- American Funds – Capital Income Builder Fund – Class A Shares (CAIBX) attain a +4 Fund Authority Score (Fund Authority Scores rate mutual funds and exchange traded funds (ETFs) on the most important economic factors that influence individual investors' net long term diversified investment fund performance. The Skilled Investor developed the Fund Authority Score system to provide individual investors with concise and objective summaries of mutual funds and ETFs for comparisons within investment [...])
- Pay Lower Expenses To Get Higher Investment Returns – Part 2 (
Pay lower investment expenses to get higher investment returns
While financial services industry sales people tell you that you need to pay more to get more, the correct answer is the opposite.
Excessive investment costs are a plague on your personal financial planning. Excessive investment expenses are one of the most significant barriers to lifelong family financial [...])
- Day Trading Is a Terrible Idea (Why Day Trading Is a Terrible Idea
Investing success is built upon the idea of buying an asset at a discounted price, and then holding it for a long period of time as the value of the asset steadily rises due to the expected risk premium inherent in holding your capital in a risky asset. [...])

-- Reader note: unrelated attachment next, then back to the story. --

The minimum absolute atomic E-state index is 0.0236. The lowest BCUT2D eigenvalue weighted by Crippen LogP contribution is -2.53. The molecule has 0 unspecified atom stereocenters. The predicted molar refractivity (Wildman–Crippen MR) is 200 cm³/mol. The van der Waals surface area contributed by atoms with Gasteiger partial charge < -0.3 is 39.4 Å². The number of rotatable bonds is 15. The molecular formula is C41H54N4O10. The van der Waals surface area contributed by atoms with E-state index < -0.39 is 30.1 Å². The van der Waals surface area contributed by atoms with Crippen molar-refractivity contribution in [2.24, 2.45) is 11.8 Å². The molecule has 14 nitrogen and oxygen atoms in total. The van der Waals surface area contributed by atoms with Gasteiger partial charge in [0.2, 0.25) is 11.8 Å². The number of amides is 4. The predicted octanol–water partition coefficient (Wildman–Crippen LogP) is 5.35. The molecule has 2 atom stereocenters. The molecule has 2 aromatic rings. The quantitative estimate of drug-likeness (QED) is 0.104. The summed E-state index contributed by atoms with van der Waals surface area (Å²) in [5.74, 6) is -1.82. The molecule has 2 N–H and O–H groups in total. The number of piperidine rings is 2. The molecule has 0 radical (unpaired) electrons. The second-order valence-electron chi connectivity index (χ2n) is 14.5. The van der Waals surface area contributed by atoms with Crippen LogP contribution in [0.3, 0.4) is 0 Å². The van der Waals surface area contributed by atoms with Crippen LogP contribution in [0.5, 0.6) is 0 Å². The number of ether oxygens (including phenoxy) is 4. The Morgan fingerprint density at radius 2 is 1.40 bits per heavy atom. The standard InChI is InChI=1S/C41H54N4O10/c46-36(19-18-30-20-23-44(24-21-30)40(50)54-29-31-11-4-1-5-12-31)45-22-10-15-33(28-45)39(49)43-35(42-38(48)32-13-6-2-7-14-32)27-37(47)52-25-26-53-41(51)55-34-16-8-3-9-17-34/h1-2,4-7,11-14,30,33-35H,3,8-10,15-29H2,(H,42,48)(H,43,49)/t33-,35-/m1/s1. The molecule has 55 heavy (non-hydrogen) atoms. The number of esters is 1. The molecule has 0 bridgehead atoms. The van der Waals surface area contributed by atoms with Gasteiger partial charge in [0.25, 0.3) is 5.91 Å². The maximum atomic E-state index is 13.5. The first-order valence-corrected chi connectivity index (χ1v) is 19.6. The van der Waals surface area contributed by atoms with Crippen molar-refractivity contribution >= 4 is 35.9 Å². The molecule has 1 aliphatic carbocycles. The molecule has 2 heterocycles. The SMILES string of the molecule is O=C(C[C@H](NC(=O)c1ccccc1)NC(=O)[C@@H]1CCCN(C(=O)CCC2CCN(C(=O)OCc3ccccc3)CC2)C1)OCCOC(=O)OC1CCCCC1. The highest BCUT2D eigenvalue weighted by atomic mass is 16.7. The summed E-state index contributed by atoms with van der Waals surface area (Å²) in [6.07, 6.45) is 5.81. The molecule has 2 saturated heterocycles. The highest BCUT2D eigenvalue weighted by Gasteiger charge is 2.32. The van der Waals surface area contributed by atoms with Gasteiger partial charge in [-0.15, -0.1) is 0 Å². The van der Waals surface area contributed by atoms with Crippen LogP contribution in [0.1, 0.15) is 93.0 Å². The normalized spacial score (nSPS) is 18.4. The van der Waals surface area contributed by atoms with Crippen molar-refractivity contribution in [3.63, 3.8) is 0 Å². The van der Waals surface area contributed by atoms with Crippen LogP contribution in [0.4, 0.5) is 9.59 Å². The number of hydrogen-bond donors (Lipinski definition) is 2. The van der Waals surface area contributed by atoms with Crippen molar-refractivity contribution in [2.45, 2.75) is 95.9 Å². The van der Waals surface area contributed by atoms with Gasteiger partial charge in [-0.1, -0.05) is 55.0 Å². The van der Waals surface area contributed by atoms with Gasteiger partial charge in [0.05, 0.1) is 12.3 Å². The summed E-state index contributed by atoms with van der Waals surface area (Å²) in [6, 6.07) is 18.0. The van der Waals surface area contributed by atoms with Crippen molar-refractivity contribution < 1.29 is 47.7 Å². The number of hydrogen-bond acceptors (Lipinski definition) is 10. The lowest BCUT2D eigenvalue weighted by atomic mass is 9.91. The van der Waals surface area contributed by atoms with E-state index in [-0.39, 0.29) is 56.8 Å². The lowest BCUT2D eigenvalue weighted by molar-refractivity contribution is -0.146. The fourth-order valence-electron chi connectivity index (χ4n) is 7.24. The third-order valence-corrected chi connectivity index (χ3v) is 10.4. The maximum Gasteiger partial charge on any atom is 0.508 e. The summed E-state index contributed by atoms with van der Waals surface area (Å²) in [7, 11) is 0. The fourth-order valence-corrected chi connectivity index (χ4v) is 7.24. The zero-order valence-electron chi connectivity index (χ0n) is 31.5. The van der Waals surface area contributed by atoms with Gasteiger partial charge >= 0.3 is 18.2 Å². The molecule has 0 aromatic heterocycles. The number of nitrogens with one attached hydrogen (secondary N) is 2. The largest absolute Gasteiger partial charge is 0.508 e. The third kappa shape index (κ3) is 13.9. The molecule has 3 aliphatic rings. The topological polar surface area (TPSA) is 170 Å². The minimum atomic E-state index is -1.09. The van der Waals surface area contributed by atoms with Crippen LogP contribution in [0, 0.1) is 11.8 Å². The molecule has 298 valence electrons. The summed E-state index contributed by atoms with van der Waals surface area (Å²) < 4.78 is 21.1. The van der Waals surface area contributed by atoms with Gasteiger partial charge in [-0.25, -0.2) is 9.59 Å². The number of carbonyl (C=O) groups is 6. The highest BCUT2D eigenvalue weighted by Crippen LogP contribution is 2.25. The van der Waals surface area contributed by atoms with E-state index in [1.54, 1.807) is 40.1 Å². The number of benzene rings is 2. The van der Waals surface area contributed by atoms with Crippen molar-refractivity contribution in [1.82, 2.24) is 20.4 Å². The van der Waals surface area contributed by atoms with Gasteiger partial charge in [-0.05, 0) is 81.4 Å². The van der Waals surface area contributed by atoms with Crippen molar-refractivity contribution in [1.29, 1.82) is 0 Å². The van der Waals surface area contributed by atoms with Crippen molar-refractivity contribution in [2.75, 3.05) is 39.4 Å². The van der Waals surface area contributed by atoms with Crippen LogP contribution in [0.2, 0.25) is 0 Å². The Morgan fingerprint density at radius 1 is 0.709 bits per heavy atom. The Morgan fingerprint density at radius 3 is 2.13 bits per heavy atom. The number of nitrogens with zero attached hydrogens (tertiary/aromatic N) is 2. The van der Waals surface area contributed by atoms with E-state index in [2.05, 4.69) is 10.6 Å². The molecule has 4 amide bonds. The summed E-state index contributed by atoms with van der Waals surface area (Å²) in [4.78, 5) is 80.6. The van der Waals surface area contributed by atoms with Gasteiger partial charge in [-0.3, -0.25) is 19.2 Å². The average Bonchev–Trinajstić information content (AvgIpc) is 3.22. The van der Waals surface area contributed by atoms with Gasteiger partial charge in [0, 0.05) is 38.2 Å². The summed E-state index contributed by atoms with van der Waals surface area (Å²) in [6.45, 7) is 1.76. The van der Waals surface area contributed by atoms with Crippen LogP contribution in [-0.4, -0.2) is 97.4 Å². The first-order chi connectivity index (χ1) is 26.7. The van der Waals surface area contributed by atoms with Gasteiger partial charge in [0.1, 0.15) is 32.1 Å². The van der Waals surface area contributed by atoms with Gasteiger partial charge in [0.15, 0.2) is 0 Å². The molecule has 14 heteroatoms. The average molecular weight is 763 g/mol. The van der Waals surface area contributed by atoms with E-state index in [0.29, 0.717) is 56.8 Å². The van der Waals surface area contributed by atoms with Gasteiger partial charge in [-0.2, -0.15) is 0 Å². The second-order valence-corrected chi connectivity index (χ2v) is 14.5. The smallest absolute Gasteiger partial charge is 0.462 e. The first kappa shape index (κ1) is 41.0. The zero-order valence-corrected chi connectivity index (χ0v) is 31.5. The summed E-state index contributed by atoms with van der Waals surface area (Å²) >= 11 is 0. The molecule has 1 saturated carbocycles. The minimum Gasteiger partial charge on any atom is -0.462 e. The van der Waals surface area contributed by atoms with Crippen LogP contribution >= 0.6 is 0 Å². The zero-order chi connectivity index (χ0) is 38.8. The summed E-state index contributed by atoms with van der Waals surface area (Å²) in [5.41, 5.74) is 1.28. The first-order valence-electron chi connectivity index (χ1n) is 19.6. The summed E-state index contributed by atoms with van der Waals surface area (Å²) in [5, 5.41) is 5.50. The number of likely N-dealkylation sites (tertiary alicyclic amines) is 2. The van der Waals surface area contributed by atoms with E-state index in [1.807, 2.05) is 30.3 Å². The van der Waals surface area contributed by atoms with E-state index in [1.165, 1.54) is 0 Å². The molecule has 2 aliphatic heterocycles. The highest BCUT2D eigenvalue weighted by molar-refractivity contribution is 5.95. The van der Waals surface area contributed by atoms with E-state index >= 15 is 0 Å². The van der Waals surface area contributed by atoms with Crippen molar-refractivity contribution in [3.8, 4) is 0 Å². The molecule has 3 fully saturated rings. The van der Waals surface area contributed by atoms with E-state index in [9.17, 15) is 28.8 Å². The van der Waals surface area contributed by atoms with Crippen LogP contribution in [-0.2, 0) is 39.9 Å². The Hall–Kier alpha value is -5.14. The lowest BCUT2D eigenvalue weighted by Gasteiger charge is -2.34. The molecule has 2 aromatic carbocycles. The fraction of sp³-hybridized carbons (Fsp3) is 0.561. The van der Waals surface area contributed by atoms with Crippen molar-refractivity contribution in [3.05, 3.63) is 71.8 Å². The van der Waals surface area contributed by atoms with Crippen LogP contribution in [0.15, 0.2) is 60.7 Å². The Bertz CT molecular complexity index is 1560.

- The Cost of Investment Counselors When You Pay Investment Sales Loads (How expensive is financial advisor compensation paid via sales loads?
A sales load might be the method that you prefer to compensate your broker or advisor. If your advisor is truly competent and ethical, he may be able to manage properly the inherent conflicts of interest that are associated with commissioned investment product sales. Even if [...])
- How unstable have stock market returns been over time? (Common stock equity market returns have varied widely in the past. The common stock equity risk premium has averaged about 4.1% from 1872 to 2000.
The equity risk premium is the equity market return less the risk free rate of return. The risk free rate of return includes both the inflation rate and the risk free [...])